United States District Court, D. Massachusetts
MEMORANDUM & ORDER
Nathaniel M. Gorton United States District Judge.
Anthony Provanzano (“plaintiff”) brought this
action against defendants MTD Products Co. and Lowe's
Home Centers, LLC (collectively, “defendants”)
arising out of a riding lawn mower accident during which four
of plaintiff's fingers were amputated. Plaintiff claims
MTD's lawn mower was defective and unreasonably dangerous
and as a result, caused plaintiff's injuries. Plaintiff
also seeks relief from Lowe's for selling such a product.
filed separate motions for summary judgment against
plaintiff. For the following reasons, those motions will be
allowed, in part, and denied, in part.
Factual and Procedural Background
the afternoon of October 12, 2014, Provanzano began to mow
his lawn. After making two or three passes around his front
yard, he noticed grass was clumping and not being ejected
from the chute. He got off the rider mower to see if the
grass was wet enough to clump and whether he had to remove
dismounting, however, he locked the parking break and put the
lawn mower in neutral. He also testified that he thinks he
accidently pulled the deck height lever instead of the blade
engagement lever (“PTO lever”). Provanzano
recounted that while dismounting he had one hand on the
steering wheel and one hand on the back of the seat to steady
himself until he reached the ground. He then went to the back
of the mower, surmised there was a clog and attempted to
clear it. He walked around to the right side of the mower
where he compared the grass from the chute and the uncut
grass under foot. At that point, Provanzano reached under the
cutting deck in an attempt to clear the clog resulting in the
amputation of four of his fingers.
purchased his riding lawn mower, manufactured by defendant
MTD Products, from a Lowe's Home Centers in Danvers,
riding lawn mower has a PTO lever which is used to engage and
disengage the cutting blade from the mower's engine. The
PTO lever is located next to a deck height lever on the right
fender of the mower. The riding mower also has an operator
presence control (“OPC”) switch in the seat frame
which is designed to stop the engine and blade as soon as the
riders' weight is removed from the back of the seat.
April, 2015, defendants removed the case from Massachusetts
state court to federal court. Pending before this Court are
defendants' motions for summary judgment on all counts of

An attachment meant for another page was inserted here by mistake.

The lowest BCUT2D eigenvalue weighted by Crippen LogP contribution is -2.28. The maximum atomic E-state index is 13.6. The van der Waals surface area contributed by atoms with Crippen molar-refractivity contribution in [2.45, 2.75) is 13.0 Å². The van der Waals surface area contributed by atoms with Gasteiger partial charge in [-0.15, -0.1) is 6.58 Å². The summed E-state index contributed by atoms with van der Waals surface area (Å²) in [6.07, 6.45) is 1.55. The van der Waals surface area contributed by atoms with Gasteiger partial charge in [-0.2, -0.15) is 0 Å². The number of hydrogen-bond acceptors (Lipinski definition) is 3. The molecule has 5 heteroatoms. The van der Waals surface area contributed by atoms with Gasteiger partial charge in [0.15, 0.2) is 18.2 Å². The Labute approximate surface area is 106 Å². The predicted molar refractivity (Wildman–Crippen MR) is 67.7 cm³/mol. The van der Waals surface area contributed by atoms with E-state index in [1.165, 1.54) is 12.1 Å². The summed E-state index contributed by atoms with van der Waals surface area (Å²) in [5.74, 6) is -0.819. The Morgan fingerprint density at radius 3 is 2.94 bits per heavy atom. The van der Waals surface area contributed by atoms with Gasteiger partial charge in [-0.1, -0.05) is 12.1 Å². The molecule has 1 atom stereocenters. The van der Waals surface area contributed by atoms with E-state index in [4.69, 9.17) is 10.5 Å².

Defendants' Motions for Summary
move for summary judgment on the merits of each of
plaintiff's four claims. The complaint alleges separately
against each defendant 1) breach of implied and express
warranty of merchantability (Counts I and II), 2) negligence
(Counts III and IV), 3) unfair or deceptive acts or practices
under the Massachusetts Consumer Protection Act, M.G.L. c.
93A (“Chapter 93A”) (Counts V and VI) and 4)
double or treble damages under that same statute (Counts VII
role of summary judgment is “to pierce the pleadings
and to assess the proof in order to see whether there is a
genuine need for trial.” Mesnick v. Gen. Elec.
Co., 950 F.2d 816, 822 (1st Cir. 1991). The burden is on
the moving party to show, through the pleadings, discovery
and affidavits, “that there is no genuine dispute as to
any material fact and that the movant is entitled to judgment
as a matter of law.” Fed.R.Civ.P. 56(a). A fact is
material if it “might affect the outcome of the suit
under the governing law.” Anderson v.
Liberty Lobby, Inc., 477 U.S. 242, 248 (1986).
A genuine issue of material fact exists where the evidence
with respect to the material fact in dispute “is such
that a reasonable jury could return a verdict for the
nonmoving party.” Id.
the moving party has satisfied its burden, the burden shifts
to the non-moving party to set forth specific facts showing
that there is a genuine, triable issue. Celotex
Corp.v.Catrett, 477 U.S. 317, 324
(1986). The Court must view the entire record in the light
most favorable to the non-moving party and indulge all
reasonable inferences in that party's favor.
O'Connorv.Steeves, 994 F.2d
905, 907 (1st Cir. 1993). Summary judgment is appropriate if,
after viewing the record in the non-moving party's favor,